AnyEvent::Finger::Server - Simple asynchronous finger server


version 0.14


 use AnyEvent::Finger::Server;
 my $server = AnyEvent::Finger::Server->new;
 my %users = (
   grimlock => "ME GRIMLOCK HAVE PLAN",
   optimus  => "Freedom is the right of all sentient beings.",
 $server->start(sub {
   my($tx) = @_;
     # respond if remote requests list of users
     $tx->res->say('users:', keys %users);
     # respond if user exists
     if(defined $users{$tx->req->username})
     # respond if user does not exist
       $tx->res->say('no such user');
   # required! done generating the reply,
   # close the connection with the client.


Provide a simple asynchronous finger server.



 my $server = AnyEvent::Finger::Server->new(%args);

The constructor takes the following optional arguments:

  • hostname (default

    The hostname to connect to.

  • port (default 79)

    The port to connect to.

  • on_error (carp error)

    A callback subref to be called on error (either connection or transmission error). Passes the error string as the first argument to the callback.

  • on_bind

    A callback subref to be called when the port number is known. This is useful when ephemeral port is used but other parts of the code depend on it. The first argument to the callback will be the AnyEvent::Finger::Server object.

  • forward_deny (0)

    Deny forward requests, (for example: finger@host1@host2@... style requests). If neither forward_deny or forward is specified then forward requests will be passed on to the callback, like all other requests.

  • forward (0)

    Forward forward requests. This can be set to either 1, or an instance of AnyEvent::Finger::Client which will be used to forward requests. If neither forward_deny or forward is specified then forward requests will be passed on to the callback, like all other requests.



 $server->start( $callback )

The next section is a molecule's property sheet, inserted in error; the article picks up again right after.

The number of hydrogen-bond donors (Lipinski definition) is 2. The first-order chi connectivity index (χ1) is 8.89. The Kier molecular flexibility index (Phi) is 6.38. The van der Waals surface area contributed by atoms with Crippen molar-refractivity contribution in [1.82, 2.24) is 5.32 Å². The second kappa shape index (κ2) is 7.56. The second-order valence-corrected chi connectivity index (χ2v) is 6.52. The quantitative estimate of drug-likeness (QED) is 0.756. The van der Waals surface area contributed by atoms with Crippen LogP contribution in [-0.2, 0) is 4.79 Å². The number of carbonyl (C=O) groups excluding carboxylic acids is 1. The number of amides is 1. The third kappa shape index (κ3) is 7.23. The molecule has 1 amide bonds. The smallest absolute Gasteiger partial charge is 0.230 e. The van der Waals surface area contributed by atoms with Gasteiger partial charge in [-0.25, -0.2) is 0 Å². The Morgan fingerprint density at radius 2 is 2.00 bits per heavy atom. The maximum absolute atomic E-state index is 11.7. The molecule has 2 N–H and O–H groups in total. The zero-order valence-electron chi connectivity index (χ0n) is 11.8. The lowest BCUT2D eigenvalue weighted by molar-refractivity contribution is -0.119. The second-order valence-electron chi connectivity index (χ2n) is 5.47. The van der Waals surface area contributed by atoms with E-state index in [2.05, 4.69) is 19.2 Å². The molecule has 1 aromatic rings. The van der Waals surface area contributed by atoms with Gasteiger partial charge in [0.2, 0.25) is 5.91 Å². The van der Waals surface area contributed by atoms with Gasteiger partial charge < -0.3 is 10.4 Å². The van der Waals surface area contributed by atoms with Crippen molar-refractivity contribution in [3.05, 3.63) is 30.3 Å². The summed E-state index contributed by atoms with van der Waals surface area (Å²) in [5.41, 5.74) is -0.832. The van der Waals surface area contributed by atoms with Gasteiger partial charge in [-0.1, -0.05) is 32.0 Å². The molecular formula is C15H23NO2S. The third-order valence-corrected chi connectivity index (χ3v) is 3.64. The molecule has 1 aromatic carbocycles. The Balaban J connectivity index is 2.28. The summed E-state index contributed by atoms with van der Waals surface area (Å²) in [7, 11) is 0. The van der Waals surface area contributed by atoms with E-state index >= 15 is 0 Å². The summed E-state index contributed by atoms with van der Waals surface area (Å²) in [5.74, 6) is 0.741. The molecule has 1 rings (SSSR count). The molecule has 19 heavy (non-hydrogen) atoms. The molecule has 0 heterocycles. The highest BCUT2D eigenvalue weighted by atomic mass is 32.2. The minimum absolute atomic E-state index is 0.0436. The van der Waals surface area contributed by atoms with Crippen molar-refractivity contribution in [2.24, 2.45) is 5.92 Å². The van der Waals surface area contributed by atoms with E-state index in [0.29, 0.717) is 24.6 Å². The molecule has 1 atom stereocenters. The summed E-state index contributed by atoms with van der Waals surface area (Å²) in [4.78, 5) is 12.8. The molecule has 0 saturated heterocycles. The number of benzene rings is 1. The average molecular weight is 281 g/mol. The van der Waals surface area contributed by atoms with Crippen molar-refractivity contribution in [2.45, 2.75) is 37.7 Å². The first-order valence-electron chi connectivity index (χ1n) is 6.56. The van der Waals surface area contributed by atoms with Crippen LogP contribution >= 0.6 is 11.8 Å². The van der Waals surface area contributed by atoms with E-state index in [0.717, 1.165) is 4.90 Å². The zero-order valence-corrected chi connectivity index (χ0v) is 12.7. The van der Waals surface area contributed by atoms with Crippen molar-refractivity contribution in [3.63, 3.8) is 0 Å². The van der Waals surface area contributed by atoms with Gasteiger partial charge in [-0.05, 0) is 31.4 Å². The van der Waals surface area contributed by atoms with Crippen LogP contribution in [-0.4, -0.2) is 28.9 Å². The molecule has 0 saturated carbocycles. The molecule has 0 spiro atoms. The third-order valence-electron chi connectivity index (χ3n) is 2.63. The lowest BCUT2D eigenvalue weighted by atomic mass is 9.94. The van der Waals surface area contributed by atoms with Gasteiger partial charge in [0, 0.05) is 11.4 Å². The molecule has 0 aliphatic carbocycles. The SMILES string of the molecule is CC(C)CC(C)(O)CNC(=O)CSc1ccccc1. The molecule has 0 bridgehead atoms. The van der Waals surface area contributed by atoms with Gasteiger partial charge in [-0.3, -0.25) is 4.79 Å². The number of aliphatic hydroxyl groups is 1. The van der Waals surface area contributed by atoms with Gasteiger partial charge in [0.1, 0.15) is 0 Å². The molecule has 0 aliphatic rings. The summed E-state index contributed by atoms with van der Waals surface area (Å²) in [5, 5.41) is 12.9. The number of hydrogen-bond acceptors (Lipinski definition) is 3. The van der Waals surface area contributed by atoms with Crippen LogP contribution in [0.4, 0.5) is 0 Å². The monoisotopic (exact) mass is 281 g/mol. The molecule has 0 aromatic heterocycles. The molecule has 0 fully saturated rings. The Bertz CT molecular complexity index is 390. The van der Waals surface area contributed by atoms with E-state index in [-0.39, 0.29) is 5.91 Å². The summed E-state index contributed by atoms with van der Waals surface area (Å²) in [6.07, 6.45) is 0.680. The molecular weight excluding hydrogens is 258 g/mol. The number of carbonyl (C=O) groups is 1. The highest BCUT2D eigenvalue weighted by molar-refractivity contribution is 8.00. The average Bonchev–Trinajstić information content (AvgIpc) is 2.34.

Start the finger server. The callback will be called each time a client connects.


The first argument passed to the callback is the transaction object, which is an instance of AnyEvent::Finger::Transaction. The most important members of these objects that you will want to interact with are $tx->req for the request (an instance of AnyEvent::Finger::Request) and $tx->res for the response interface (an instance of AnyEvent::Finger::Response).

With the response object you can return a whole response at one time:

   "this is the first line",
   "this is the second line",
   "there will be no forth line",

or you can send line one at a time as they become available (possibly asynchronously).

 # $dbh is a DBI database handle
 my $sth = $dbh->prepare("select user_name from user_list");
 while(my $h = $sth->fetchrow_hashref)

The server will unbind from its port and stop if the server object falls out of scope, or if the stop method (see below) is called.



The bind port. If port is set to zero in the constructor or on start, then an ephemeral port will be used, and you can get the port number here. This value is not available until the socket has been allocated and bound to a port, so if you need this value after calling start but before any clients have connected use the on_bind callback.



Stop the server and unbind to the port.



Graham Ollis <>


This software is copyright (c) 2012-2022 by Graham Ollis.

This is free software; you can redistribute it and/or modify it under the same terms as the Perl 5 programming language system itself.